So why did I buy a Mac mini when I’ve been happily using laptops for years? Three reasons. I work at home and at the office, so I need to have the same data in both places. I don’t go into the office as often now but when I do, I can unplug the mini and take it with me. The second reason I liked my laptop was because I used it to look stuff up when reading, watching TV, gardening, etc. But now I have an iPad Mini and an iPod Touch so I don’t use the laptop the same way I used to. All of the information I need can be found with the iDevices. Plus they are much more portable than the laptop. The iPad Mini also lets me watch iTunes University courses and from time to time Netflix.

But probably the deciding factor was performance and price. The Mac mini was $864 including tax. I already have a couple of monitors. The big Samsung is great for coding and the smaller ViewSonic holds mail, files, and miscellaneous code just fine. It has great color fidelity for the times when I need to edit photos. The Mac mini comes with two video ports and an HDMI to DVI Adapter cable, so I connected the Samsung to the HDMI port with the adapter and the ViewSonic to the mini-Display port with my current adapter. It has four USB ports, which aren’t nearly enough on their own, but with a couple of 4 port dongles I could connect my iDevices, Logitech Mouse, and Dell QuietKey keyboard. Two backup hard drives remain behind my big monitor.

I added a Jawbone JAMBOX to get better sound. Since that’s the main selling point of my apps, I need to be able to hear things well. But it was only $164. And that’s all the extra stuff I had to buy.

So for $1,028 I got a 2.3GHz quad-core Intel Core i7, 4GB RAM (expandable to 16 GB for $168 from Crucial if I need to) and a 1TB hard drive. The same specs in a laptop are $2,160. For me, that’s a significant difference. I suppose if I worked at client locations or coffee shops, I’d need laptop. But, since I don’t, it seems like a waste of money to me. Even the lower spec laptop at $1,620 is almost twice what I spent on the Mac mini.

I’ve been using this setup for a month now and it works really well. About the only thing I need to change is to organize the rat’s nest of cables behind the monitor.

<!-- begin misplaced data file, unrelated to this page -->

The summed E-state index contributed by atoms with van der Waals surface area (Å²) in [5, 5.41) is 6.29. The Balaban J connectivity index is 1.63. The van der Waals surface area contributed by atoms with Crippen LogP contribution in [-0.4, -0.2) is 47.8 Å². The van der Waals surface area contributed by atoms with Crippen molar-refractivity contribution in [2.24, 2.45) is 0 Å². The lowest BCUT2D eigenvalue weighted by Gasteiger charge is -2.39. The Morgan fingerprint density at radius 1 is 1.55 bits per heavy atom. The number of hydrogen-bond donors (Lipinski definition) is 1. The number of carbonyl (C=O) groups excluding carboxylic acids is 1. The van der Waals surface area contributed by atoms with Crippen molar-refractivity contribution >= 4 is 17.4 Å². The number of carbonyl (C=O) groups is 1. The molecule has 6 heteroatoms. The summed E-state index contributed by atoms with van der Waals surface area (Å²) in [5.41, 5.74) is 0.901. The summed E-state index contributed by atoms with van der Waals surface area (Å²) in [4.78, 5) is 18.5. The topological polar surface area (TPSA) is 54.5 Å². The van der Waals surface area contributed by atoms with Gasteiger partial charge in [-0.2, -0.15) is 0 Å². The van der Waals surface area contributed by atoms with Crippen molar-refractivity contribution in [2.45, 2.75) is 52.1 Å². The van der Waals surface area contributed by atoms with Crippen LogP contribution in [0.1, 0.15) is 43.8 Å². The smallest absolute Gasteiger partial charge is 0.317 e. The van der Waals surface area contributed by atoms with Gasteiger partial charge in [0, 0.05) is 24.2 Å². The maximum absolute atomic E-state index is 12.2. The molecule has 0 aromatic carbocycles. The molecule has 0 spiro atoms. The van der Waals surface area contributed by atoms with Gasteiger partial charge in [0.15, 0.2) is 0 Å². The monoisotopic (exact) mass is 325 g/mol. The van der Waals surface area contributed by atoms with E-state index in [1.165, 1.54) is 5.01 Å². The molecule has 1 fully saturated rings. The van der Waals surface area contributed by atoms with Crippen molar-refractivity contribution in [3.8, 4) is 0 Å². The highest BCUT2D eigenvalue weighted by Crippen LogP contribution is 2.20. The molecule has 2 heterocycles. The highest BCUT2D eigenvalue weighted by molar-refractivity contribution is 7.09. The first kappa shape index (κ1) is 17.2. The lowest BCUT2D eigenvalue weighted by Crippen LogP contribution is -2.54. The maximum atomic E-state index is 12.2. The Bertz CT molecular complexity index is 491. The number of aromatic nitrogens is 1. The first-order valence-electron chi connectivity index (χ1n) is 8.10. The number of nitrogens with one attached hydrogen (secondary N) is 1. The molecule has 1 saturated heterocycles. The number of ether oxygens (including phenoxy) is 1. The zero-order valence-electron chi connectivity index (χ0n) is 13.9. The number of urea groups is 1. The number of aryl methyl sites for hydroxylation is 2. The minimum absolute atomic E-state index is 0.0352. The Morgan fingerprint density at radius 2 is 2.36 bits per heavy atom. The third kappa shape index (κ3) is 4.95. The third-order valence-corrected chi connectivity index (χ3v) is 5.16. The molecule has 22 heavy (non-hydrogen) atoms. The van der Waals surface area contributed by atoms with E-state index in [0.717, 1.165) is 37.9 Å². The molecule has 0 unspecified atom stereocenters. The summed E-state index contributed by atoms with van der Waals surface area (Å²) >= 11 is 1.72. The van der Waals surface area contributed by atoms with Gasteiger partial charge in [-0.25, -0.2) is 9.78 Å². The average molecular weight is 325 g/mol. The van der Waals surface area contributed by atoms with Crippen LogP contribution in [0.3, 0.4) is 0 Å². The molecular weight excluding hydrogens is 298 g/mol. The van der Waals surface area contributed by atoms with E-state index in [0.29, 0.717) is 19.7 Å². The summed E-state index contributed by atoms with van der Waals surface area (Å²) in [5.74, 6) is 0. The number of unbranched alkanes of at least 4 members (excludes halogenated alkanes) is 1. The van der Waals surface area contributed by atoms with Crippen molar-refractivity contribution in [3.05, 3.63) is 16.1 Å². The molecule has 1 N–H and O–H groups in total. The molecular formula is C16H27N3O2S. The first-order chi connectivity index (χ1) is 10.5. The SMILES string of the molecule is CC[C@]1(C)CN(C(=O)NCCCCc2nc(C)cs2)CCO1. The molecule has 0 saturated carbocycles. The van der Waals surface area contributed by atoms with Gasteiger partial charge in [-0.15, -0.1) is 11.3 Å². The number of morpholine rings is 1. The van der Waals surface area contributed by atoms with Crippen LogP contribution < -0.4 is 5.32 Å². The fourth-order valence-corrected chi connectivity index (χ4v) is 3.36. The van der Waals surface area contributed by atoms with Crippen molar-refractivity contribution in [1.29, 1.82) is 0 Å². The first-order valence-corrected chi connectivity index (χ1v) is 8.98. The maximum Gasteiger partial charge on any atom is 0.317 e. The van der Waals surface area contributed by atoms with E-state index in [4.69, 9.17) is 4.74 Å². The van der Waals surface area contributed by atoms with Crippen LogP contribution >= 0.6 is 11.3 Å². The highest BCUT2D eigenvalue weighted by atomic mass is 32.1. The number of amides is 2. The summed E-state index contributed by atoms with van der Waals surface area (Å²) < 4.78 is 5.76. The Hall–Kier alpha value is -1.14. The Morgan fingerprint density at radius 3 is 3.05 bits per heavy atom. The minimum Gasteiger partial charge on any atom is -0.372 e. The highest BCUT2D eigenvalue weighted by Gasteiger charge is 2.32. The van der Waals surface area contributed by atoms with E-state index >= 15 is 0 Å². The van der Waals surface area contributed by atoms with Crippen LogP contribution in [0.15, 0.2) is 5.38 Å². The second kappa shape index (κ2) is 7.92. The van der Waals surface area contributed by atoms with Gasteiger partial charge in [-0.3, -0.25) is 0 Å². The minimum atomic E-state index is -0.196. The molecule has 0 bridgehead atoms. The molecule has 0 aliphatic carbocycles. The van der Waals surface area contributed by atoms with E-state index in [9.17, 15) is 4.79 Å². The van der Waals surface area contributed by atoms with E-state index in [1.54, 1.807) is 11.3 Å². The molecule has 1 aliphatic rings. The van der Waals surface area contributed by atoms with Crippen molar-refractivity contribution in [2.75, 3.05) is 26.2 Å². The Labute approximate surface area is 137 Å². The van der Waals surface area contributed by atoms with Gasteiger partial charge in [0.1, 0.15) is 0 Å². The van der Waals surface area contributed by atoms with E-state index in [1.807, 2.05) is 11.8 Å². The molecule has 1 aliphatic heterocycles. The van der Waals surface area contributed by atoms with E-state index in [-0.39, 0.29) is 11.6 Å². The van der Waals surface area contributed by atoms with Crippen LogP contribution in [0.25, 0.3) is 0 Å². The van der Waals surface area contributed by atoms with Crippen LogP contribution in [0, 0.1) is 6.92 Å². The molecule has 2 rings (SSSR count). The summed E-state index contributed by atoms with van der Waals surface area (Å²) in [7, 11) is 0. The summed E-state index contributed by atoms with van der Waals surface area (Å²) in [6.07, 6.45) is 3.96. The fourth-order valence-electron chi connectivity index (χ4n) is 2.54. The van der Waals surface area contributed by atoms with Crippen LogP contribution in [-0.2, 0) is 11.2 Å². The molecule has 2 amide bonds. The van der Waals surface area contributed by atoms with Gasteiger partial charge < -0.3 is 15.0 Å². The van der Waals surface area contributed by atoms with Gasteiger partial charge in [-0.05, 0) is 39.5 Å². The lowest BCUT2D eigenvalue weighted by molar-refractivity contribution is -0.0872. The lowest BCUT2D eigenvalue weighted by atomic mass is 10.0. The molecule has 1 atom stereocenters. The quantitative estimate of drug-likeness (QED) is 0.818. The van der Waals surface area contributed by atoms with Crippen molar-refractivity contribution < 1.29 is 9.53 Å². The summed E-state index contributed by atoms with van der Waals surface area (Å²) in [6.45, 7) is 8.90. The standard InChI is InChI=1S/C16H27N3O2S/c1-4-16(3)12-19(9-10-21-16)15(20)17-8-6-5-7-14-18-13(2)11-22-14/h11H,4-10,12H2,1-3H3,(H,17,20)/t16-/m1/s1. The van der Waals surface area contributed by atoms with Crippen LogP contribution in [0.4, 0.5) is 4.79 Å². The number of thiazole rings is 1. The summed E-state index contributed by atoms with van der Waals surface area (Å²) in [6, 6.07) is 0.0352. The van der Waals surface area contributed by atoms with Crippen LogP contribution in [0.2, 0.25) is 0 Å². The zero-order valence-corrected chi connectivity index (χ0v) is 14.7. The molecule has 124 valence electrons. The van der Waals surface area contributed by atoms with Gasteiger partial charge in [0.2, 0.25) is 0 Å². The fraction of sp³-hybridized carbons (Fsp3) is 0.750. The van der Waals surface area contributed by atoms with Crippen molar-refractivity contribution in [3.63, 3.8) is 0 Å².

Update: As of April 2015 I still don’t need the extra RAM. And I did fix the rat’s nest of cables as I describe in this post.

Update: Summer 2016. My laptop is still going strong, but my wife’s 2009 MacBook is starting to have problems with the trackpad and is a bit slow for editing photos. I considered getting her a Mac Mini, but she works in a variety of places so she needs a laptop. I like the retina display on the MacBook Pros, but they haven’t been refreshed for four years. The MacBook on the other hand just came out. It is light and much smaller than the MacBook it replaces. Speed hasn’t been a problem and she is getting used to using Pixelmator and Acorn, so she doesn’t miss Photoshop. If I need a laptop, We got the low-end model and it works just fine—especially compared to the old one. As a bonus, it plays Netflix and other video sites fine.



It’s amazing how many files you can create when developing software. I had backups scattered over several disks and CDs and recently cleaned everything up. This is the backup of my backup.

I upgraded to a Mac Mini and just use my laptop for accounting and my database since the programs are too old to run on Mountain Lion. I got a little scare though when my laptop wouldn’t boot up. Turns out the battery was so far gone that it wouldn’t even hold enough charge to start the computer. Since I wasn’t using the computer for daily work, I got out of the habit of backing it up so the last backup was a couple of months old. I picked up a cheap ($12) 10GB USB stick for backup. Then I decided to make a second copy of the data on my computer. This one goes to the office so I’ll have a recent backup in case something happens to the computer and the backup in the house.

I also have a git repository for the apps that I’m writing and it gets updated every day. Worst case there is that I lose a couple of hours of work.